KATHLEEN

KATHLEEN is a vocalist and songwriter from Colorado whose music provides a gateway into re-discovering the importance of our relationship with the world around us while simultaneously exploring the complexities of the human spirit.

Raised primarily in the Colorado Rocky Mountains, she was taught from an early age to notice patterns and personalities in the natural world around her. Her mother was a park ranger in many of the United States’ largest national parks before going back to school to become a Physician’s Assistant. Kathleen’s father is a Pediatrician and together, her parents run a solo pediatric practice. Her younger sister is currently studying evolutionary biology, and Kathleen worked as a florist for seven years growing up, learning the intricacies flowers and plants. To Kathleen, nature is the ultimate artist.

As a musician, her voice is haunting and strong, but also exudes a crucial vulnerability that reminds listeners that one can be an effective communicator while still being soft and human. In fact, it is Kathleen’s unique ability to walk these two lines—of strength and softness, of conflicting narratives and trains of thought—that make her songs even more accessible, particularly in such difficult times defined by extremes.

So when Kathleen began writing songs as early as age seven, all of this background, this scientific mode of thinking and searching for patterns shaped how she sculpts a song and the art that surrounds it.

1. Could you describe your music?

No haha.

But I like big songs, I like big builds, I like big feelings. I like contrast and sincerity.

2. What made you want to be a singer in the first place? Or was there some kind of larger role where singing and songwriting was just the medium?

Singing has always been almost involuntary. Most of the time forget I’m even doing it, it’s like talking or thinking. My teachers in elementary school would always have to ask me to stop singing cause we were taking a test or something but I didn’t even notice I was doing it. I do it when I’m nervous, I think it calms me down.

Writing is where I concentrate most. I love stories more than anything. I love ironies and complexities and patterns. I think I like patterns the most. Like exploring the ways the futurist manifesto written in 1909 reflects the tech age we’re living in and learning from it. Or how the mint plant in my kitchen window needs to be cut back or it will grow too spindly and thin and its leaves will be small and tasteless. But if you cut it back, it becomes thick and strong and learns posture towards the sun. It’s like a pattern of humility or something. And writing is my favorite way of explore those patterns.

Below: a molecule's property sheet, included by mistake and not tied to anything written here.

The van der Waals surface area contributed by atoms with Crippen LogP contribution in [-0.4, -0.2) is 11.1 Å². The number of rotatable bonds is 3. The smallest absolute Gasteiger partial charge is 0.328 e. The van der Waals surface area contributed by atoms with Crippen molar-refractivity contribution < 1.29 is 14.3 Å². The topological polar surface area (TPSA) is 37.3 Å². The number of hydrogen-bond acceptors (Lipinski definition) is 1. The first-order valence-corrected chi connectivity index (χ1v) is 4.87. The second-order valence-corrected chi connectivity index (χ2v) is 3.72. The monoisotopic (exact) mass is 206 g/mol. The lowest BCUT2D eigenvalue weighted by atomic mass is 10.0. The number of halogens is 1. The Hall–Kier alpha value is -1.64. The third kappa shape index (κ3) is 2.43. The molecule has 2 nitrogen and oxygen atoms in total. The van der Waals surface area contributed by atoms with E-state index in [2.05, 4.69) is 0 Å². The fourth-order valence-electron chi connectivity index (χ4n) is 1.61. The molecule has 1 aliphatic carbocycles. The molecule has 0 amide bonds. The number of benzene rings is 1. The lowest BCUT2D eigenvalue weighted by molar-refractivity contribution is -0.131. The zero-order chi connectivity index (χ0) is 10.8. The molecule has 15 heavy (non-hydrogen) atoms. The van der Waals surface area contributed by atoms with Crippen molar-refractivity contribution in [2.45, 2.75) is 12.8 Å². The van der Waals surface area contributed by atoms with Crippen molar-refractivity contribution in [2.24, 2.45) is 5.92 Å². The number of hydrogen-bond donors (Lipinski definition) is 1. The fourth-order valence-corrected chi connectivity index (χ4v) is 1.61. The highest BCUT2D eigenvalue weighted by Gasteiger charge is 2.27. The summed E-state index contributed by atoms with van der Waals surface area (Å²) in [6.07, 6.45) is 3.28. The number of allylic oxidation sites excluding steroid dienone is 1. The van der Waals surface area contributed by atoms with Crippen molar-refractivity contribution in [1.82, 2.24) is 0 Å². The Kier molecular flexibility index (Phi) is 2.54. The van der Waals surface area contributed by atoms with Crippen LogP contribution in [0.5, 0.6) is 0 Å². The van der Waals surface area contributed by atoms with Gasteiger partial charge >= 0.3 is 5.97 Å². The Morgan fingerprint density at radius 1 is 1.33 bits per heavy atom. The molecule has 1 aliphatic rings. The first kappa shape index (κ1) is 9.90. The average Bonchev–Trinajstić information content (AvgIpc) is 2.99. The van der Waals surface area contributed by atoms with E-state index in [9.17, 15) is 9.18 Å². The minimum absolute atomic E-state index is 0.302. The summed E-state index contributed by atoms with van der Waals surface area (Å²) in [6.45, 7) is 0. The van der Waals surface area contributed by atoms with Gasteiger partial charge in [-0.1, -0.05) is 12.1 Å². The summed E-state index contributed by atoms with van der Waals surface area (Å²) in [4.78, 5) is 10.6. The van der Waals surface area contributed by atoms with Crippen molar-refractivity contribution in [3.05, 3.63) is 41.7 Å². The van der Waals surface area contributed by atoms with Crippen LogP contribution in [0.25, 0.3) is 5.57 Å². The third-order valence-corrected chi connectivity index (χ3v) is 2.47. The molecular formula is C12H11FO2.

3. Do you find you’re most motivated by heartbreak or love? If not that, what?

It’s definitely the most primal and powerful feeling to write from! Maybe why there’s such an excess of love songs compared to other kinds of songs in the world. It’s a trusty foundation to lay other thoughts onto.

But I also find motivation in whatever else is in front of me. Random conversations you hear at a gas station in Utah, or a story some kid I babysat told me about his bus ride home. A lot of dreams, I have batshit crazy dreams. It just depends, I guess.

4. There’s also an awareness of the world integral to your music, like in “The Longest Year.” How did that come about?

With “The Longest Year,” I was sitting at my keyboard noodling on a chord progression and scrolling through Instagram. It was before he’d even made it to the primaries but the news was already buzzing with Trump—MAGA red everywhere in my feed. There were a few posts about it and then right below it, a post about how much of the Great Barrier Reef had been officially pronounced dead. The dissonance and surreality of the two events struck me so hard. It took me almost two years to finish the song, during which so many other events unfolded. Shootings, refugees, more ecological crisis, etc. all peppered in between pictures of my friend’s new dog or ads for a food delivery services to help you with your very busy life. I couldn’t wrap my mind around the strange chaos at the heart of it all, and still can’t. The only thing I could make sense of is that all of us are exhausted.

5. What are your influences?

Really all over the place. When iTunes started to be a thing, I remember I would scroll down and switch the flag to show the charts in other countries, then I’d go back to the US store and see if I could find the songs there to buy. Watched a lot of VH1 top 20 every morning before the bus, my MP3 player was my best friend. I was really into weird blogs and sought out friends with just as strange of taste. But the big influences are usually The Killers, Joni Mitchell, Nina Simone, Bob Dylan, Lou Reed, Fiona Apple, Frank Ocean, Kate Bush, Radiohead, and the poets, Frank O’Hara, Charles Bukowski, Leonard Cohen, Allen Ginsberg, C.D. Write, Eduardo C Corral. Recently really into Mary Oliver, can’t wait to get deep into Rilke.


Music like Kathleen’s helps us remember that we are complex, conflicted, flawed, wonderful, powerful creatures -- and through her voice, instrumentals, and words, Kathleen generously provides a soundtrack that’s fitting for those revelations. Her first EP, out this spring, explores love and the fall of love in the time of potential apocalypse.



For more information, please contact Reid Kutrow or Carla Sacks, 212.741.1000 at Sacks & Co.